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    Coat of ArmsMedia Release
    Treasurer and Minister for Employment and Economic Development
    The Honourable Andrew Fraser
    Minister for Natural Resources, Mines and Energy and Minister for Trade
    The Honourable Stephen Robertson

    Water reforms save money for householders


    Treasurer and Minister for Employment and Economic Development
    The Honourable Andrew Fraser

    Minister for Natural Resources, Mines and Energy and Minister for Trade
    The Honourable Stephen Robertson

    Sunday, December 05, 2010

    Water reforms save money for householders

    5 December, 2010

    Queensland Treasurer Andrew Fraser and Natural Resources Minister, Stephen Robertson, today announced major reforms to the south-east Queensland water supply grid to help reduce rising household water bills.

    “Now our dams are full, we have been able to review our entire water operation,’’ Mr Fraser said.

    “We understand the stresses on household budgets right now, that's why we have taken some tough steps to help reduce water price increases.

    “These decisions will consolidate operations and maximise efficiencies across the entire water grid. Total savings will be in the order of $18 million per year and these savings will flow on to the Government’s portion of household water bills.”

    The reforms are:

    ·The Government will revise down its 10-year price-path for bulk water sales to the council-owned retail water entities taking into account savings from not constructing Traveston Dam.

    ·The desalination plant at Tugun will be placed into standby mode.

    ·The region’s two bulk water authorities - Seqwater and WaterSecure - will be merged into a more streamlined, cost-efficient operation.

    "We promised water security for the region . . . and we have delivered on that. We are now delivering a more cost-efficient water supply operation that will result in lower bulk water charges than previously forecast,” Mr Robertson said.

    “While the flow on savings to household bills might eventually only be a few dollars, we know that every dollar counts.

    “These are tough decisions but the Government promised to do all we can to reduce our share of water price increases.’’

    Mr Robertson said the Government is responsible for only a quarter of the average household water and sewerage bills.

    While the Government sold bulk water to the councils this year for $407 million loss, councils continue to make huge profits from water bills through their retail businesses – Queensland Urban Utilities, AllConnex and Unitywater, he said.

    “Gold Coast Council has already acknowledged that they stand to receive a $94 million profit from AllConnex this year,’’ Mr Robertson said.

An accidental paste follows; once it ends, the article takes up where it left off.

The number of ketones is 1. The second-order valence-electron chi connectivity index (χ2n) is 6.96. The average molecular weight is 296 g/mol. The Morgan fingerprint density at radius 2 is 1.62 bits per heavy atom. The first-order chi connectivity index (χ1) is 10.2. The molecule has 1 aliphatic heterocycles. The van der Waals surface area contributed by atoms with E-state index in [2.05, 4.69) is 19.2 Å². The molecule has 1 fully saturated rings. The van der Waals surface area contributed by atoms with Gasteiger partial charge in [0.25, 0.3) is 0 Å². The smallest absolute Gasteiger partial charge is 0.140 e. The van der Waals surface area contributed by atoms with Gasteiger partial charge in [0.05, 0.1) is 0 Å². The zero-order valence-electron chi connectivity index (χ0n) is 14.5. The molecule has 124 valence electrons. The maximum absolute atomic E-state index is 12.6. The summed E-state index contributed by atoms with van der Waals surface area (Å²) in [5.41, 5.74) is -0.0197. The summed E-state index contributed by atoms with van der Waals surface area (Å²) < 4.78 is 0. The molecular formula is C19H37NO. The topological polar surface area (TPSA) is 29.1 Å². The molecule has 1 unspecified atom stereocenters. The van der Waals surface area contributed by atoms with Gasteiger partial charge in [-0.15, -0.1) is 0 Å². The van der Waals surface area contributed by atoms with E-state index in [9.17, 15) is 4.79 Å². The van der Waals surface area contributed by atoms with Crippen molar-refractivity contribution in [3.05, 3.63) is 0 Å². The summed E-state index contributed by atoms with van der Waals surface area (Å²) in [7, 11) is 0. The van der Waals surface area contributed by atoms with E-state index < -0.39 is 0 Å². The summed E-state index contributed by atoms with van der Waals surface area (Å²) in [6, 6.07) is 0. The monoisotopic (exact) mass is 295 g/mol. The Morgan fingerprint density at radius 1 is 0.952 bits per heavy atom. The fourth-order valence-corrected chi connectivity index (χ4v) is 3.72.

“The State Government has stepped up to the mark, and I now call on councils to do the same – to follow our lead – and to help households cut their costs.”

    In 2008, the government published a 10-year price path to spread the cost of the water grid over time.

    Introducing efficiencies across the entire grid, including those announced today – and taking into account continued household water conservation efforts – has enabled that price path to be revised down.

    “This will deliver savings to every household water bills from now on. For a typical household, next year’s bulk water charge will be around $5 less than previously announced - $54 down from $59,’’ Mr Robertson said.

    “Additional savings will continue for every year and will grow to more than $30 per household by 2017.’’

    Placing the Tugun desalination plant into standby will save $10 million per year. Work on winding operations back to standby mode will begin later this month.

    The plant can come on line again within 72 hours if needed to maintain water supply or quality across the entire SEQ grid. It will return to fulltime operation if the region’s dam capacity drops to 60 per cent.

    Bulk water entities Seqwater and WaterSecure will be merged into a single supply authority from 1 July 2011.

    The Government has consulted unions about the merger.

    “We will continue to protect workers’ entitlements throughout the process,” Mr Robertson said.

    “There will be no forced redundancies of staff employed under awards or Enterprise Bargaining Agreements.”

    The merger provides a more streamlined and cost-efficient method of delivering bulk water and purified recycled water.

    “The job of providing water security is done. Consolidation of how we deliver our water is the next logical step,” Mr Robertson said.

    The merger will mean one of Bundamba’s two treatment plants will be placed into standby. The treatment facility at Luggage Point will remain at 100 percent while the Gibson Island plant will be placed into standby.

    All plants would be brought back on line if dam capacity trended towards the less than 40 per cent trigger point to add purified recycled water into Wivenhoe Dam.

    The merger will have no impact on the continued reliability or quality of household water supply across south east Queensland.

    Media contact: 0417 154 660

    Seqwater was given responsibility for the major groundwater sources and water treatment assets across the region, including all dams, weirs, aquifers and water treatment plants.

    WaterSecure was established to oversee the final delivery and operation of key climate-resilient supply sources – the Gold Coast Desalination Plant and Western Corridor Recycled Water Project.